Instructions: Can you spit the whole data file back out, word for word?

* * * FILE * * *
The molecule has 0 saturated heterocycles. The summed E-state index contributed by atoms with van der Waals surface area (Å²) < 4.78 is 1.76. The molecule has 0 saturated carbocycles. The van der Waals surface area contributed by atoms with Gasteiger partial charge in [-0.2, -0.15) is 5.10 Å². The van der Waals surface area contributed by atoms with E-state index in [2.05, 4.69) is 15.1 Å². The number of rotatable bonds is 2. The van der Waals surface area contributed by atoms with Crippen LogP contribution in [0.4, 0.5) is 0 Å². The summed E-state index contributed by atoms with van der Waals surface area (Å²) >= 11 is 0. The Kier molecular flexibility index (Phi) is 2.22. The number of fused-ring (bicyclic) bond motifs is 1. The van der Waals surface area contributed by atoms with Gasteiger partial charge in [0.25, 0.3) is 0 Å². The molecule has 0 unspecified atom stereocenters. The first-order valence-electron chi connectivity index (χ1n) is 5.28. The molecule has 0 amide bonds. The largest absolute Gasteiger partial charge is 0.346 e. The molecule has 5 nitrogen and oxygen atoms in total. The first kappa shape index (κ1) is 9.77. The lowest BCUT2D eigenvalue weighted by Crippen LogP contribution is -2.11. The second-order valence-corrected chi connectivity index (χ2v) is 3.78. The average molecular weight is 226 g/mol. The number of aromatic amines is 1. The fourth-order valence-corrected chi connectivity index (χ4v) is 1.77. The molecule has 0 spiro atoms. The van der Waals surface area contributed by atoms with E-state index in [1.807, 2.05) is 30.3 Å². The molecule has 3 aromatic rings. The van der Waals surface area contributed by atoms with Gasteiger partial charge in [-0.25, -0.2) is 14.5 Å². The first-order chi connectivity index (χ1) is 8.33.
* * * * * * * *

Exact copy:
The molecule has 0 saturated heterocycles. The summed E-state index contributed by atoms with van der Waals surface area (Å²) < 4.78 is 1.76. The molecule has 0 saturated carbocycles. The van der Waals surface area contributed by atoms with Gasteiger partial charge in [-0.2, -0.15) is 5.10 Å². The van der Waals surface area contributed by atoms with E-state index in [2.05, 4.69) is 15.1 Å². The number of rotatable bonds is 2. The van der Waals surface area contributed by atoms with Crippen LogP contribution in [0.4, 0.5) is 0 Å². The summed E-state index contributed by atoms with van der Waals surface area (Å²) >= 11 is 0. The Kier molecular flexibility index (Phi) is 2.22. The number of fused-ring (bicyclic) bond motifs is 1. The van der Waals surface area contributed by atoms with Gasteiger partial charge in [0.25, 0.3) is 0 Å². The molecule has 0 unspecified atom stereocenters. The first-order valence-electron chi connectivity index (χ1n) is 5.28. The molecule has 0 amide bonds. The largest absolute Gasteiger partial charge is 0.346 e. The molecule has 5 nitrogen and oxygen atoms in total. The first kappa shape index (κ1) is 9.77. The lowest BCUT2D eigenvalue weighted by Crippen LogP contribution is -2.11. The second-order valence-corrected chi connectivity index (χ2v) is 3.78. The average molecular weight is 226 g/mol. The number of aromatic amines is 1. The fourth-order valence-corrected chi connectivity index (χ4v) is 1.77. The molecule has 0 spiro atoms. The van der Waals surface area contributed by atoms with E-state index in [1.807, 2.05) is 30.3 Å². The molecule has 3 aromatic rings. The van der Waals surface area contributed by atoms with Gasteiger partial charge in [-0.25, -0.2) is 14.5 Å². The first-order chi connectivity index (χ1) is 8.33.